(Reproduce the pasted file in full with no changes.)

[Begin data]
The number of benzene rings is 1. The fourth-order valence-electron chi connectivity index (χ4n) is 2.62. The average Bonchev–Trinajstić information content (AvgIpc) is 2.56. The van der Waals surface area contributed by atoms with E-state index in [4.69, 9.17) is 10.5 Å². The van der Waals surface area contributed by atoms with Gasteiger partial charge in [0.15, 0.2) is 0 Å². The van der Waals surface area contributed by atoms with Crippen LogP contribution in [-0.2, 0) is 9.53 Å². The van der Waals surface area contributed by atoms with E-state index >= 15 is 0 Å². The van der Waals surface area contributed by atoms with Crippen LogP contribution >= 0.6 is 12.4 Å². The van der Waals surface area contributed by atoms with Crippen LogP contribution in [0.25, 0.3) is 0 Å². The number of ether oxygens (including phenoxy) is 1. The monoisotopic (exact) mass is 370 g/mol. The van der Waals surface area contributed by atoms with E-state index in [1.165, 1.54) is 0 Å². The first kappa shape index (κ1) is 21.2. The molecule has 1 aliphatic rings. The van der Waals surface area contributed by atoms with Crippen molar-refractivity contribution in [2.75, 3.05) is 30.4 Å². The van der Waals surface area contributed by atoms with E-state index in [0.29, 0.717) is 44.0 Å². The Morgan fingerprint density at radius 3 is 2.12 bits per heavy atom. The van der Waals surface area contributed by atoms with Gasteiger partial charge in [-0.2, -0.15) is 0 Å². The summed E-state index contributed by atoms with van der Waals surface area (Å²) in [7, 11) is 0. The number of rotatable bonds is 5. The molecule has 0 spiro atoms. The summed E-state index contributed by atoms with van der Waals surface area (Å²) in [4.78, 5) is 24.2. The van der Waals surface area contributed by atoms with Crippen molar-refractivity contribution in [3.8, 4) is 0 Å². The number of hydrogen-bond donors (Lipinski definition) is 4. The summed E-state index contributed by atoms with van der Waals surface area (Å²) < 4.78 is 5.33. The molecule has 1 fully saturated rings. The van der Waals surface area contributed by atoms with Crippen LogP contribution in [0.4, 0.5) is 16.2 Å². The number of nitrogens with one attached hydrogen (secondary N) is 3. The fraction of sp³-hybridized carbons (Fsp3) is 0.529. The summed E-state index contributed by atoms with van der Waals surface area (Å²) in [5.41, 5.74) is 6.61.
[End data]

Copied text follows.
The number of benzene rings is 1. The fourth-order valence-electron chi connectivity index (χ4n) is 2.62. The average Bonchev–Trinajstić information content (AvgIpc) is 2.56. The van der Waals surface area contributed by atoms with E-state index in [4.69, 9.17) is 10.5 Å². The van der Waals surface area contributed by atoms with Gasteiger partial charge in [0.15, 0.2) is 0 Å². The van der Waals surface area contributed by atoms with Crippen LogP contribution in [-0.2, 0) is 9.53 Å². The van der Waals surface area contributed by atoms with E-state index >= 15 is 0 Å². The van der Waals surface area contributed by atoms with Crippen LogP contribution >= 0.6 is 12.4 Å². The van der Waals surface area contributed by atoms with Crippen LogP contribution in [0.25, 0.3) is 0 Å². The number of ether oxygens (including phenoxy) is 1. The monoisotopic (exact) mass is 370 g/mol. The van der Waals surface area contributed by atoms with E-state index in [1.165, 1.54) is 0 Å². The first kappa shape index (κ1) is 21.2. The molecule has 1 aliphatic rings. The van der Waals surface area contributed by atoms with Crippen molar-refractivity contribution in [2.75, 3.05) is 30.4 Å². The van der Waals surface area contributed by atoms with E-state index in [0.29, 0.717) is 44.0 Å². The Morgan fingerprint density at radius 3 is 2.12 bits per heavy atom. The van der Waals surface area contributed by atoms with Gasteiger partial charge in [-0.2, -0.15) is 0 Å². The summed E-state index contributed by atoms with van der Waals surface area (Å²) in [7, 11) is 0. The number of rotatable bonds is 5. The molecule has 0 spiro atoms. The summed E-state index contributed by atoms with van der Waals surface area (Å²) in [4.78, 5) is 24.2. The van der Waals surface area contributed by atoms with Crippen molar-refractivity contribution in [3.8, 4) is 0 Å². The number of hydrogen-bond donors (Lipinski definition) is 4. The summed E-state index contributed by atoms with van der Waals surface area (Å²) < 4.78 is 5.33. The molecule has 1 fully saturated rings. The van der Waals surface area contributed by atoms with Crippen LogP contribution in [0.4, 0.5) is 16.2 Å². The number of nitrogens with one attached hydrogen (secondary N) is 3. The fraction of sp³-hybridized carbons (Fsp3) is 0.529. The summed E-state index contributed by atoms with van der Waals surface area (Å²) in [5.41, 5.74) is 6.61.